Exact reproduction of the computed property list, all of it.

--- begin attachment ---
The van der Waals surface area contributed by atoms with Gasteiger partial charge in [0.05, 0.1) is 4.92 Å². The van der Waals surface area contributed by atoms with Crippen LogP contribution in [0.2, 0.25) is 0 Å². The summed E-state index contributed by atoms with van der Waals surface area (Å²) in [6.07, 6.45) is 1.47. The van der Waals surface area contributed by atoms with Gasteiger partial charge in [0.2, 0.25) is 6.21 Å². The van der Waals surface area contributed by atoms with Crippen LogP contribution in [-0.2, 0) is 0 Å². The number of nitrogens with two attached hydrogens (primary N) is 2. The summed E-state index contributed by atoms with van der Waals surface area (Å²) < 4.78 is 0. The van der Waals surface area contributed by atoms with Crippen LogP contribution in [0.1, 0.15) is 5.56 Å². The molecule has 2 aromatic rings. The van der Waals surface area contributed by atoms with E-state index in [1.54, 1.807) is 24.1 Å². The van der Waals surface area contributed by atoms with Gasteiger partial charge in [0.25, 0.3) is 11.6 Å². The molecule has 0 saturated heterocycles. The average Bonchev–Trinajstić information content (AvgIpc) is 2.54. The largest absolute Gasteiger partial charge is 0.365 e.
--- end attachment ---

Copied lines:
The van der Waals surface area contributed by atoms with Gasteiger partial charge in [0.05, 0.1) is 4.92 Å². The van der Waals surface area contributed by atoms with Crippen LogP contribution in [0.2, 0.25) is 0 Å². The summed E-state index contributed by atoms with van der Waals surface area (Å²) in [6.07, 6.45) is 1.47. The van der Waals surface area contributed by atoms with Gasteiger partial charge in [0.2, 0.25) is 6.21 Å². The van der Waals surface area contributed by atoms with Crippen LogP contribution in [-0.2, 0) is 0 Å². The number of nitrogens with two attached hydrogens (primary N) is 2. The summed E-state index contributed by atoms with van der Waals surface area (Å²) < 4.78 is 0. The van der Waals surface area contributed by atoms with Crippen LogP contribution in [0.1, 0.15) is 5.56 Å². The molecule has 2 aromatic rings. The van der Waals surface area contributed by atoms with E-state index in [1.54, 1.807) is 24.1 Å². The van der Waals surface area contributed by atoms with Gasteiger partial charge in [0.25, 0.3) is 11.6 Å². The molecule has 0 saturated heterocycles. The average Bonchev–Trinajstić information content (AvgIpc) is 2.54. The largest absolute Gasteiger partial charge is 0.365 e.